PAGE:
El Firulete
The Argentine Tango E-zine
June 1997

It's party time!

SUDDENLY THIS TANGO THING HAS SPREAD OUT LIKE a forest fire. In California we are very much aware of the dangers posed by the raging flames that move in quickly to engulf the dreams and possessions of ordinary people. Somehow there is an unwritten set of social behaviors that takes into consideration the menacing consequences of thoughtless conduct. For tango to continue to grow without razing lives and people, people need to understand that their behavior and the behavior of others must produce pleasant surroundings to enjoy the dance, the music and the dancers. In our communities there is a limited number of possibilities, and the choices are scarce, which makes it more difficult to find those enjoyable evenings of tango and nothing else. We must be grateful to the large number of people who choose freely to organize, host, keep places open for the rest of us to go tango dancing.

The Argentine tango is addictive and intoxicating. It takes over people's lives. At its best it brings the exhilaration of the passion and romance intrinsically built into its music, its choreography, its lores and mysteries. At its worse, it is a fertile ground for the trafficking of drugs, promiscuity, violence and abuse. We all, without exception, have agreed to look the other way on the seediest aspects of the tango world and some of its most notorious characters. This can be good because it allows the tango to reach and touch more people, but it can also be bad because more people silently walk away and lose touch with the tango.

In Buenos Aires people dance tango in crowded milongas with plenty of illumination. The lights go down in anticipation of the Tropical, Jazz or Swing tandas, and at that magic hour of the early morning when the Pugliese set is played. I believe that the reason for the bright lights is the very essence of tango dancing: something to see and be seen. The tango experience encompasses the joy of dancing it, and watching others dance it. It is a dance of two but not a lonely dance.

The much touted passion, romance and rapture invoked by many would lead us to believe that people would stay home, light some candles, turn on the stereo and dance until their bodies melt into one steaming, breathtaking, uncontrolled mass of flesh and desire. I don't think so.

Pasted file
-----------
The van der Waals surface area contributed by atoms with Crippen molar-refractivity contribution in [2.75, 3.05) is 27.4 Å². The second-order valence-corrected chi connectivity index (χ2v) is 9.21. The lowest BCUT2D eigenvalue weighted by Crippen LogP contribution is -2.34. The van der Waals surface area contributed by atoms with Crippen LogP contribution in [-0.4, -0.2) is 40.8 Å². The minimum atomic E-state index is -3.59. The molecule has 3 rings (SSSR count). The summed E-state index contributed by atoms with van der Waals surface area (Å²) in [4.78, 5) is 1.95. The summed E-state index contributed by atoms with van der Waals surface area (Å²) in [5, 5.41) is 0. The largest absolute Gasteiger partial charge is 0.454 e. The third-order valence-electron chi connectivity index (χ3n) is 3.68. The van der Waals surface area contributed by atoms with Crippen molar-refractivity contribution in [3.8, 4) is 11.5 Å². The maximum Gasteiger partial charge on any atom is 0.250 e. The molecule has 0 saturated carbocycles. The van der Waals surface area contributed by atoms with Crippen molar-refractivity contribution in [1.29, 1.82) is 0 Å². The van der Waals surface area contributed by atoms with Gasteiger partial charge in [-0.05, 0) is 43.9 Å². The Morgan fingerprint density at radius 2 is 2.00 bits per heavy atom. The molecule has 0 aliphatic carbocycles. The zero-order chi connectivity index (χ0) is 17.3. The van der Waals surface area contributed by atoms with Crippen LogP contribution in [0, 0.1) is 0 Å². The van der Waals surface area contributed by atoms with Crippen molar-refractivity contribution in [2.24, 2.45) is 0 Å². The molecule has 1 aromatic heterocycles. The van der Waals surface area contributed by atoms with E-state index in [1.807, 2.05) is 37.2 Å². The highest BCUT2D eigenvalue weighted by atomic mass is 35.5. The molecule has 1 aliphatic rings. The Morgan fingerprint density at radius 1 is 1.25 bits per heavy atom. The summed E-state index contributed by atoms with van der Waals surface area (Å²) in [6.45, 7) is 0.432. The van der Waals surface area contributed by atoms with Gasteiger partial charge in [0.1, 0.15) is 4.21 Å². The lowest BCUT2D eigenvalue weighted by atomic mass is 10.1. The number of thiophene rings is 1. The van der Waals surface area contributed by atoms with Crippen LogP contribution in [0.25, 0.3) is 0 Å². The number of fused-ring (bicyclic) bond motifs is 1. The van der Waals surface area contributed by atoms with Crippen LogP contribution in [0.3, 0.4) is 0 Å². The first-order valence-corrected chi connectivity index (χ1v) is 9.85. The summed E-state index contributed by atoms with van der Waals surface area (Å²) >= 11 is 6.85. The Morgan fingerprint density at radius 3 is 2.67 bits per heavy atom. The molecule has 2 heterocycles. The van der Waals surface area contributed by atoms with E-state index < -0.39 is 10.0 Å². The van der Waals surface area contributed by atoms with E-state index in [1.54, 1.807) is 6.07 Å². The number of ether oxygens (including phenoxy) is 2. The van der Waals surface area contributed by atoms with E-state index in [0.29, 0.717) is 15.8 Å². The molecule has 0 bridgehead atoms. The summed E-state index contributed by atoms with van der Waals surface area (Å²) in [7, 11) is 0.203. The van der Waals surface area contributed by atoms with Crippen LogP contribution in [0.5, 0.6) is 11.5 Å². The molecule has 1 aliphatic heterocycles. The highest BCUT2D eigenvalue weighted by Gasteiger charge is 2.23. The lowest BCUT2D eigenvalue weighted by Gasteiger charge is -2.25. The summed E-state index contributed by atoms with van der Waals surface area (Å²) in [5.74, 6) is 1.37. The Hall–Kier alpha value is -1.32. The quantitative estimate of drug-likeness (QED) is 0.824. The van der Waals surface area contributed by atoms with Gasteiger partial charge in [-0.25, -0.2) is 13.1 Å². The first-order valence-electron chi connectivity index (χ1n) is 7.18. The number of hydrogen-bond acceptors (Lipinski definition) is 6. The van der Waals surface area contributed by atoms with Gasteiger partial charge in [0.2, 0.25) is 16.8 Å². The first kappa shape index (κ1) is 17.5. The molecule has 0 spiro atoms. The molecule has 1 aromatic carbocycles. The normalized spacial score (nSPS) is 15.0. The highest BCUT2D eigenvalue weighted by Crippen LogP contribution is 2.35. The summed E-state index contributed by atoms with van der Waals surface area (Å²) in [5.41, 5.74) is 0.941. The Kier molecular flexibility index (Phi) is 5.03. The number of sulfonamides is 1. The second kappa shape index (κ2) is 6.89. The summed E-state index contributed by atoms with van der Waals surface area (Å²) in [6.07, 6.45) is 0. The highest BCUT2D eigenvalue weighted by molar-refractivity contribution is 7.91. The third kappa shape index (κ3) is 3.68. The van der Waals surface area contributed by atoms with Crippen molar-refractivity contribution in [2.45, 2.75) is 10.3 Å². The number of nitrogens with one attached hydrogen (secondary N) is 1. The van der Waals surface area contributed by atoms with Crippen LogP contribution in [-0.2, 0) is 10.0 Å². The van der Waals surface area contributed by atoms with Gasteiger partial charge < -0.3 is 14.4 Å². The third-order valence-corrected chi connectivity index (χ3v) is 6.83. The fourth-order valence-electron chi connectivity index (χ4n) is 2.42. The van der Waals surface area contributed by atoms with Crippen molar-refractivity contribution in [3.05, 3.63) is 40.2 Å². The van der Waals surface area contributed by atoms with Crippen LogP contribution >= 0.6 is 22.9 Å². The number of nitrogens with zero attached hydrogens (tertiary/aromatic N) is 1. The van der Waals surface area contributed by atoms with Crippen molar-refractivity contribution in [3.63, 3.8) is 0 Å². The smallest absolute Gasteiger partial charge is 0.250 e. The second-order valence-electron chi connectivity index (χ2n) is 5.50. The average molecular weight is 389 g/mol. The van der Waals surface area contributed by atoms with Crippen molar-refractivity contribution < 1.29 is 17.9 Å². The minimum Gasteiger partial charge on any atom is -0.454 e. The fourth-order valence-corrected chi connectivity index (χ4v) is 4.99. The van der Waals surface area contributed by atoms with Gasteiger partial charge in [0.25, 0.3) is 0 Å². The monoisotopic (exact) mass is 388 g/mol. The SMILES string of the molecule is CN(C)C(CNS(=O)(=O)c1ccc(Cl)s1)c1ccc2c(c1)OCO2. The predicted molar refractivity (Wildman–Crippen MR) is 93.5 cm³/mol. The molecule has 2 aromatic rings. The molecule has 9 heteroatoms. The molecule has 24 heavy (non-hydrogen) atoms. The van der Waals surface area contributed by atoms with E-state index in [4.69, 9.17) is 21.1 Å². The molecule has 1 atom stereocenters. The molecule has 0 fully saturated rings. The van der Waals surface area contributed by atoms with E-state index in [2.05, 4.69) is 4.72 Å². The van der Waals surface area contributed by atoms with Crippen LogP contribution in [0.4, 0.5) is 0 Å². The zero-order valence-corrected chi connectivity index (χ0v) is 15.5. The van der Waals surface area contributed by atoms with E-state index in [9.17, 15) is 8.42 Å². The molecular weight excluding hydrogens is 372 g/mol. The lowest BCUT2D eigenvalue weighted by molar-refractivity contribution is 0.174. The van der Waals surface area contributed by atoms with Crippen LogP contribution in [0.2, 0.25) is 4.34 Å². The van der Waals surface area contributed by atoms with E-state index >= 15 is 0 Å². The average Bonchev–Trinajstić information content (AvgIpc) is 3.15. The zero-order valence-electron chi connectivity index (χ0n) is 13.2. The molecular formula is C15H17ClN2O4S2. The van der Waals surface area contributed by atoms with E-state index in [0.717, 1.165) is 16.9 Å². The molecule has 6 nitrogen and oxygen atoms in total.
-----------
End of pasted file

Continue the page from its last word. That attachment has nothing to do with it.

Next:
We want to go where we can see and be seen. We want to show off. We want to excel. We want to dream about holding Milena, or being held by Miguel, while Binelli leads the staccato attack of Gallo Ciego. We want to dream and nothing else. Because tango is a milonga. Tango is joy. Tango is happiness. Tango is a big party. And the party continues. It gets better. First it was Miami, then Columbus and now Stanford. The great get togethers of tango lovers. The great opportunity to have a ball or two. The great moments to treasure and keep forever in our Unforgettable Experiences memory bank.

This concept is what has brought back the tango in Buenos Aires. There is more substance and less symbolism. The younger generation, freed from the traditionalist fanatics who came close to killing the tango with their strict codes of behavior, have taken the torch and have become the life of the party. They wear jeans, shorts, miniskirts, tennis shoes, dye their hair, and interestingly enough, they jam with the old-timers who have come to realize that youth brings an exciting new revival to this thing we love and protect so much. So, let's join the crowd and become the life and soul of the party. Remember though, that we are still talking about tango. The Argentine tango with its culture, its social mores and its people. Let's also remember that many choose to freely offer places to go tango dancing. Let's be grateful to them and let's help them be successful by keeping in mind that tango is a great party and we are the life and soul of the party.

Alberto Paz
Copyright (c) 1997, Planet Tango. All Rights Reserved
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